benchmarks

Getting faster 10 Gbps Ethernet on the Raspberry Pi

If you read the title of this blog post and are thinking, "10 Gbps on a Pi? You're nuts!," well, check out my video on using the ASUS XG-C100C 10G NIC on the Raspberry Pi CM4. Back? Good.

To be clear: it's impossible to route 10 gigabits of total network throughput through any Raspberry Pi on the market today.

ASUS 10G NIC in Raspberry Pi Compute Module 4 IO Board

But it is possible to connect to a 10 gigabit network at 10GBase-T speeds using a Raspberry Pi Compute Module 4 and an appropriate PCI Express 10G NIC. And on my Pi PCI Express site, I documented exactly how I got an ASUS XG-C100C working on the Raspberry Pi. All it takes is a quick recompile of the kernel, and away it goes!

The Apple M1 compiles Linux 30% faster than my Intel i9

(With a caveat: I'm compiling the ARMv8 64-bit Pi OS kernel.)

It seems every week or so on Hacker News, a story hits the front page showing some new benchmark and how one of the new M1-based Macs matches or beats the higher-priced competition in some specific benchmark—be it GeekBench, X86-specific code, or building Emacs.

Well, here's my quick story.

I've been doing a lot of work with Raspberry Pis lately—more specifically, work which often requires recompiling the Pi OS Linux kernel for the aarch64 architecture. I recompile the kernel enough I made my own shirt for it!

Argon One M.2 Raspberry Pi SSD Case Review

I'm a fan of Raspberry Pi cases that keep my Pi cool. And the cases made by Argon Forty have great cooling, which is one reason they're a popular choice. Their latest Argon One M.2 case also adds a built-in high speed SSD drive slot!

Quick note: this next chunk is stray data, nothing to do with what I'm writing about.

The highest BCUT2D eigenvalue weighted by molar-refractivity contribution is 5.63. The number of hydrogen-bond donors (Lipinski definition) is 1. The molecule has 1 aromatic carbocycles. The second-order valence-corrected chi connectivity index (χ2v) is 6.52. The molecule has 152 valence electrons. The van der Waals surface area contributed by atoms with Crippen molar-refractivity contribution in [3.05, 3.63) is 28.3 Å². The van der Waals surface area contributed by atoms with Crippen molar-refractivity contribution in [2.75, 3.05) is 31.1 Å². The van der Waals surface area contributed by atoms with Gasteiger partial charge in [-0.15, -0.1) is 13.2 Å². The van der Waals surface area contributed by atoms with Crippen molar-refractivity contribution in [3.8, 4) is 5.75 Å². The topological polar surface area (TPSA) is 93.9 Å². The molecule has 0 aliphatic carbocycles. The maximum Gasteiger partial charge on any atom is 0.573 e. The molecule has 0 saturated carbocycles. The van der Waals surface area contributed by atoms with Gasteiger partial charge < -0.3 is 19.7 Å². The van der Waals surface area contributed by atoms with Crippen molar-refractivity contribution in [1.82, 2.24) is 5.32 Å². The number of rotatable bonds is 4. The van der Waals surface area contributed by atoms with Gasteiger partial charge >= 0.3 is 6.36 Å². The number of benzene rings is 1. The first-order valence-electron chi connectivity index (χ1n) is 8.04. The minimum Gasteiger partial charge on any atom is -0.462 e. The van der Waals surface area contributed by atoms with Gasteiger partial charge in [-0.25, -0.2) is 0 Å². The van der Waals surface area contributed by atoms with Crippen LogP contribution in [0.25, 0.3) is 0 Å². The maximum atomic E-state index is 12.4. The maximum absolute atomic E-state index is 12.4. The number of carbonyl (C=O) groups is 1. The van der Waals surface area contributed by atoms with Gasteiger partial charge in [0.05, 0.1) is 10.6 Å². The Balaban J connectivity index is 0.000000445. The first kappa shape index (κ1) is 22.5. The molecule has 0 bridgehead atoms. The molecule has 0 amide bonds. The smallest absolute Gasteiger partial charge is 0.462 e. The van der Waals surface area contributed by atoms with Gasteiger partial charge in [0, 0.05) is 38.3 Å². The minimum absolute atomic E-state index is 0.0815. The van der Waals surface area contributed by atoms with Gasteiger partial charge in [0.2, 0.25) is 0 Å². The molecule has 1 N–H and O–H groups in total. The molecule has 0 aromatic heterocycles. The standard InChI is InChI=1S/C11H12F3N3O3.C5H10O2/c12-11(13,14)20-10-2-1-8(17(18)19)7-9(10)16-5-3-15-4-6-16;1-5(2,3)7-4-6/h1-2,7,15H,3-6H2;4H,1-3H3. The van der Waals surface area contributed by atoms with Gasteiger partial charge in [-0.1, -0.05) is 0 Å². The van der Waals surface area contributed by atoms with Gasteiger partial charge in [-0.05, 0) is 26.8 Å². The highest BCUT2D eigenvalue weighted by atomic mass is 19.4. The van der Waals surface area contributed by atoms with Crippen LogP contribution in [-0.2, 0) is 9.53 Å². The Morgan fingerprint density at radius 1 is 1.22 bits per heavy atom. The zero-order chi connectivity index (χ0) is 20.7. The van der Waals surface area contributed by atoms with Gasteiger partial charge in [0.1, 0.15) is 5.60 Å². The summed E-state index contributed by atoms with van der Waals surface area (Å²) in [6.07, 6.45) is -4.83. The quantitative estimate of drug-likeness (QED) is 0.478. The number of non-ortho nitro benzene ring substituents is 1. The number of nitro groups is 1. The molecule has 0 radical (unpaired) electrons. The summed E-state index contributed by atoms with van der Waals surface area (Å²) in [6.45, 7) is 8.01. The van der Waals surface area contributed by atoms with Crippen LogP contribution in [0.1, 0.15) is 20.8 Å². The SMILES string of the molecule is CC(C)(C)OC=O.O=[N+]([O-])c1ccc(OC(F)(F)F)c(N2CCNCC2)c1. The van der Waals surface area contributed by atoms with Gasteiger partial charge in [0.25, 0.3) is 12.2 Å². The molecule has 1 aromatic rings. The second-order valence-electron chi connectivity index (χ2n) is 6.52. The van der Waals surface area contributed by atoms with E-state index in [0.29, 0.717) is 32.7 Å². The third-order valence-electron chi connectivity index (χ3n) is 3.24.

Argon One M.2 Case for Raspberry Pi

A few months ago, someone from Argon Forty reached out and asked if I'd like to review the Argon ONE M.2, after they watched my video on booting a Pi 4 from an external SSD, and I accepted.

Unlike most Pi cases, this one actually adds features through it's design, like putting all the ports on the back, and adding a mostly-internal SSD, and so I decided to put it through its paces and see what I liked, and what I didn't like.

Video Review

I also posted a video version of this blog post on YouTube:

The fastest USB storage options for Raspberry Pi

For years, I've been maintaining benchmarks for microSD cards on the Raspberry Pi, but I only spent a little time testing external USB storage, due to historic limitations with the Pi's USB 2.0 bus.

But the Pi 4 cleared away the limitations with a full-speed USB 3.0 bus offering much better performance, so I've done a lot of testing with USB boot, and with all the USB SSDs I had at my disposal. You can see some of those results in this blog post and video on booting a Pi 4 via USB.

After posting my tests concerning UASP support in USB SATA adapters, I got an email from Rob Logan mentioning the performance of some other types of drives he had with him. And he even offered to ship a few drives to me for comparisons!

There's also a video that accompanies this blog post, for the more visually-inclined:

UASP makes Raspberry Pi 4 disk IO 50% faster

You can view a video related to this blog post here: Does UASP make the Raspberry Pi faster?.

A couple weeks ago, I did some testing with my Raspberry Pi 4 and external USB SSD drives. I found a USB 3.0 SSD was ten times faster than the fastest microSD card I tested.